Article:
The main objective of the report was to provide useful policy recommendations to stakeholders on how to lower gender-based barriers to trade for women-owned and women-managed MSMEs. A gender-based analysis was used to examine the key issues facing men and women MSME owners and top managers as they engage in international trade.

Over 100 participants took part in the event including representatives of international and non-governmental organizations, governmental institutions, academia, media, business, and other interested organizations.

The GBA was conducted by a team of academics at the Centre for Social Indicators associated with the Kyiv International Institute of Sociology (KIIS).

In total, 432 men-led MSMEs and 209 women-led MSMEs participated from five target industries – apparel, footwear, furniture, confectionery, and IT services.

This report in its gender analysis adds value to previous research on gender and trade by including the perspectives of export-oriented enterprises.

The study’s results highlight several findings that contribute to the global literature on gender and international trade:

1. Women were under-represented compared with men in terms of owning or managing an MSME. On average, only one in three companies was women-led (i.e., majority women-owned or managed). Furthermore, women-led MSMEs in four out of the five industries examined have women-dominant workforces.

2. Of the five target industries—confectionery, apparel, footwear, furniture, and IT—the highest level of women’s leadership was found in apparel, where 45 percent of surveyed MSMEs are led by women.

3. Micro and small women-led companies are slightly less likely to be currently exporting than men-owned companies of the same size. Among non-exporting businesses, we found that women-led MSMEs were less likely than those led by men to consider engaging foreign markets in the future.

4. In three of the five target industries, about half of women-led businesses that sell to domestic markets are not considering export in the future. Export barriers of concern to women-led companies are market entry and customs processes.

5. Over and above trade-related challenges, women-led MSMEs also voiced significant concern about traditional gender stereotypes and the role of women’s double burden in limiting their potential to internationalize their business.

The GBA report also includes 25 recommendations for public and private stakeholders to overcome gender-related barriers. It is our hope that these recommendations spark further discussion and action to bring about a more level playing field for men and women in international trade.

To download the report please follow this link

The Canada-Ukraine Trade and Investment Support (CUTIS) Project is a 5-year (2016-2021) Canadian development assistance initiative designed to lower poverty in Ukraine through increasing exports from Ukraine to Canada and investment from Canada to Ukraine. The project funded by the Canadian Government through the Global affairs Canada and implemented by the Conference Board of Canada in partnership with the Canada-Ukraine Chamber of Commerce.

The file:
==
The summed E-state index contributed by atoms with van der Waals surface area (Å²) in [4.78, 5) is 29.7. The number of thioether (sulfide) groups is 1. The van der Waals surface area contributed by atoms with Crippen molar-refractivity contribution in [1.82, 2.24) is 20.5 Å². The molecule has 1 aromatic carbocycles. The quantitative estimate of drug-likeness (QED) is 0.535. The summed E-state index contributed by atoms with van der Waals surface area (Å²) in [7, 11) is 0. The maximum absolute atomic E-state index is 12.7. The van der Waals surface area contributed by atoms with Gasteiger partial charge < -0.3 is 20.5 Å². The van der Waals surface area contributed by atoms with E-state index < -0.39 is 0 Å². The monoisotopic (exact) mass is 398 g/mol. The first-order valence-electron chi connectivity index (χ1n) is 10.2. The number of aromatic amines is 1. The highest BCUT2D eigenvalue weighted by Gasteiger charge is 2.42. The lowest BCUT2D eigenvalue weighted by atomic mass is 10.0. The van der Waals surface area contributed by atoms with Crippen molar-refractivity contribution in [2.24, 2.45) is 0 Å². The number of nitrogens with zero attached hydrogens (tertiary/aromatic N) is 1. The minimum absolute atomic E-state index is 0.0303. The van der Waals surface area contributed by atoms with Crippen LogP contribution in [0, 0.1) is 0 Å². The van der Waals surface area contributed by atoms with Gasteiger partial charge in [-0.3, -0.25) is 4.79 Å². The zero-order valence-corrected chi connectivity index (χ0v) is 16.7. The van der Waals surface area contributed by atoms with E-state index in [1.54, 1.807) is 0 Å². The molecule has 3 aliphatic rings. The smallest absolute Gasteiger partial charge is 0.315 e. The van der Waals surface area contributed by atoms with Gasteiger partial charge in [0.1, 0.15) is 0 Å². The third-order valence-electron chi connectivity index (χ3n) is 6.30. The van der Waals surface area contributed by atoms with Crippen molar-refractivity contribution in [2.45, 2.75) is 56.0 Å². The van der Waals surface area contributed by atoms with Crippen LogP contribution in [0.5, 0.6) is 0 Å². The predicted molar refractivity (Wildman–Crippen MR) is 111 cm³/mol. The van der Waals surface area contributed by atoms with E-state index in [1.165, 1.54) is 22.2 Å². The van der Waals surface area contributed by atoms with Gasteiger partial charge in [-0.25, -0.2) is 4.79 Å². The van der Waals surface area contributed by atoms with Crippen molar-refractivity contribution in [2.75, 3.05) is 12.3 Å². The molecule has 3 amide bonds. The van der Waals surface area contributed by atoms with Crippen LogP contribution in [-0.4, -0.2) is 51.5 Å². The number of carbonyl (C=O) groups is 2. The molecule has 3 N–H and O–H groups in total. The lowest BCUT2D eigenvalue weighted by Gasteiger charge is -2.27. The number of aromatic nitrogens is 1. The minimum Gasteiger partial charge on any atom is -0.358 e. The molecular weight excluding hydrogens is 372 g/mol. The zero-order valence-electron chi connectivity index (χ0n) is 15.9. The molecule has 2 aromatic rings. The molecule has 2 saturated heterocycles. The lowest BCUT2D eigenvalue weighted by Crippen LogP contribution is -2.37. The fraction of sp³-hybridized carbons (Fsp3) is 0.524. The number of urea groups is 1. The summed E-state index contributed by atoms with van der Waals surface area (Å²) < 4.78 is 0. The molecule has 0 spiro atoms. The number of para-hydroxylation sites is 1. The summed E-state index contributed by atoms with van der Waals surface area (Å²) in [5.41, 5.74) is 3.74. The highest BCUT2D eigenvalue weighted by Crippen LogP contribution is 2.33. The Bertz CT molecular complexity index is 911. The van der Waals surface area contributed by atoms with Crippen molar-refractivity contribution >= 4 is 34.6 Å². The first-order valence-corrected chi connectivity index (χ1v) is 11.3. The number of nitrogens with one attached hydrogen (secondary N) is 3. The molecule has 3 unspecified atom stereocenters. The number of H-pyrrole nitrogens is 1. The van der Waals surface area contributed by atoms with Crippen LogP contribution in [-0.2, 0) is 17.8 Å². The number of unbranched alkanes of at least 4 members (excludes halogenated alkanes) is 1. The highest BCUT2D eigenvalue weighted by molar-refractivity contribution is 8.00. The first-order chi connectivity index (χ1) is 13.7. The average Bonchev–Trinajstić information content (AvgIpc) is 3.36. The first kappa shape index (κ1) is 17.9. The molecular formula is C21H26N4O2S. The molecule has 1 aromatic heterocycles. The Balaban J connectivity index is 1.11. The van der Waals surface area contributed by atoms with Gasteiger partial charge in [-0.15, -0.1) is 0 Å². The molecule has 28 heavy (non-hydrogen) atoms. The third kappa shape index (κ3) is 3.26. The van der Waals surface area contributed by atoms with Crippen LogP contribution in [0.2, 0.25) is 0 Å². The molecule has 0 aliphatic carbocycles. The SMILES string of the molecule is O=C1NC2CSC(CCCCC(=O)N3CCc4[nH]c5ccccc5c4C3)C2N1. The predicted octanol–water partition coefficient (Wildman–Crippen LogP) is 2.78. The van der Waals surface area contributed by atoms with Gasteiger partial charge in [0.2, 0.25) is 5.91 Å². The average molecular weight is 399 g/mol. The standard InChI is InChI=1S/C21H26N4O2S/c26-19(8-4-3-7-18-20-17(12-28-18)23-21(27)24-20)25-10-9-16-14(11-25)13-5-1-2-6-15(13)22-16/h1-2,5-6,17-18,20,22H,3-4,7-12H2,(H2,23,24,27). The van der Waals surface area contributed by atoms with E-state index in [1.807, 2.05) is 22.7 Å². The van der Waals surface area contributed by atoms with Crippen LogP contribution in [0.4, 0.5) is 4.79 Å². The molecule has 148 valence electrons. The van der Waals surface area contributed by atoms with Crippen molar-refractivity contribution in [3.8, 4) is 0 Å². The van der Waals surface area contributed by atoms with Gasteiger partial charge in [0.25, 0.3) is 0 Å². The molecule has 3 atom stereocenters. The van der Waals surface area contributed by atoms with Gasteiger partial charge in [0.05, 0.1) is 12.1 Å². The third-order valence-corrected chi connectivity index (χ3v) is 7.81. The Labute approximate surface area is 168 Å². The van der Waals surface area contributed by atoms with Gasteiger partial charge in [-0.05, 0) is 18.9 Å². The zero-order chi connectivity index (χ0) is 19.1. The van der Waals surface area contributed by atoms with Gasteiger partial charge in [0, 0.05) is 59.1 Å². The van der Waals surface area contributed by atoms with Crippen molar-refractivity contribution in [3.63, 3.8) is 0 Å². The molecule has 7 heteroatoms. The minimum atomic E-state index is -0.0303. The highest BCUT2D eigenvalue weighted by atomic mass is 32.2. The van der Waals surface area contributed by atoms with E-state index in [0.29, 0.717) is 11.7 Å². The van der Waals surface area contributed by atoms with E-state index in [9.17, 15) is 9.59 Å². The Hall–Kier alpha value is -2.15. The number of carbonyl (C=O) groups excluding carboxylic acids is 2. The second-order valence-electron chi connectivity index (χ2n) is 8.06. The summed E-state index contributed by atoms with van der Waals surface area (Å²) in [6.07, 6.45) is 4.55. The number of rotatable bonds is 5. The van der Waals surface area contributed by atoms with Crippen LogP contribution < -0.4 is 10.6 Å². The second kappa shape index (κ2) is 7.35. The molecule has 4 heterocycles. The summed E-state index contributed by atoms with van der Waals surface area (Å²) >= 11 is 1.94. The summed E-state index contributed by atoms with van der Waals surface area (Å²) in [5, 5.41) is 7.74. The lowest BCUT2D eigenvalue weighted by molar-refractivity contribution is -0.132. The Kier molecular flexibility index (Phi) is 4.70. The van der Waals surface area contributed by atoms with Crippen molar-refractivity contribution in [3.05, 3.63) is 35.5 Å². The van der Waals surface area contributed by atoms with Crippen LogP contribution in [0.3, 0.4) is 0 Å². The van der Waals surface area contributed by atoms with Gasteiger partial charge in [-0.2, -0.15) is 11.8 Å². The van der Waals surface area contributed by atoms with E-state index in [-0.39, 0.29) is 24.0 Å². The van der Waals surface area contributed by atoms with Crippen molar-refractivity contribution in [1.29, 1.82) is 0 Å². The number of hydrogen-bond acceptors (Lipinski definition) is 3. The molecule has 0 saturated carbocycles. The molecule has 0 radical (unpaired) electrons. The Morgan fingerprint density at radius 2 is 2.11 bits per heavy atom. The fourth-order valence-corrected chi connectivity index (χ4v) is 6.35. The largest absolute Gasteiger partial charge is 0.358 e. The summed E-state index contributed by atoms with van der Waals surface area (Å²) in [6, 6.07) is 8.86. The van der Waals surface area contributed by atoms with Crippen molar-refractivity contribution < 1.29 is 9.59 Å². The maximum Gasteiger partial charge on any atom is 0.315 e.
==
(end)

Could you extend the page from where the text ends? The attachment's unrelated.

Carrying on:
The CUTIS project implements U CAN EXPORT Support Program in five priority sectors: clothing, footwear, furniture, confectionery, and IT services.

11 agri-food producers represented Ukraine at SIAL Canada

On April 30th – May 2nd Toronto hosted the only Canadian national tradeshow offering up a complete range of food products, food-related equipment, and technologies – SIAL Canada. Enercare Centre gathered under one roof more than 1,000 exhibitors from 50 countries. Among this variety of tastes, there were showcased 11 Ukrainian producers united under the brand Made In Ukraine.

That was the second confectionery mission of Ukrainian food companies in Canada arranged by the CUTIS project. And this time, thousands of buyers met not only the new names but previously known products as well.

‘This year, Made In Ukraine was outstanding! Made In Ukraine expanded from confectionery and chocolate to include bulk, traditional and organic products. The Ukrainian merchandise received excellent reviews from North American (Canadian and USA) buyers and retailers, offering very competitive prices, top quality brands and attractive packaging,’ – Canadian expert Bertrand Walle said.

Ukrainian products were presented in two categories:

Chocolate, Confectionery, Cookies, Wafers and Crackers:

Honey, Organic Berries, Cereals & Edible Oils:

The mission for Ukrainian companies wasn’t limited by only showcasing in the SIAL show. The participants got useful tips on how to sell their products during the info sessions and visited a number of local grocery stores during retail familiarization tour.

The Canada-Ukraine Trade and Investment Support (CUTIS) Project is a 5-year (2016-2021) Canadian development assistance initiative designed to lower poverty in Ukraine through increasing exports from Ukraine to Canada and investment from Canada to Ukraine.

The CUTIS project implements U CAN EXPORT Support Program in five priority sectors: clothing, footwear, furniture, confectionery, and IT services.

SheChampion: women entrepreneurs from Chernigiv discussed the barriers on the way to international markets

The CUTIS project in cooperation with regional chambers of commerce and industry launched a series of #SheChampion seminars. The main goal is to discuss barriers women entrepreneurs face in business and international trade, as well as share experience in entering foreign markets.

The first meeting, held on April 23 in Chernihiv, united more than 30 businesswomen, public organization representatives, and local authorities.

During the meeting, Vira Porovska, a gender expert of the CUTIS project presented a gender-based analysis of export barriers for small and medium-sized women businesses in 5 industries (apparel, footwear, confectionary, furniture, and IT services).

Larysa Tsygan, Vice-president of the Chernihiv Chamber of Commerce and Industry presented the useful information about the potential of the Canadian market for Ukrainian producers and overviewed the new opportunities opened by the Free Trade Agreement between Canada and Ukraine (CUFTA).

Thanks to Oksana Trukhan, owner of TM Ursula Jewelry, participants learned about the Etsy platform and its benefits for business women aiming to enter international markets.

Tetiana Lesun, the manager of Ukrposhta described new postal products for improving the export strategies of Ukrainian enterprises.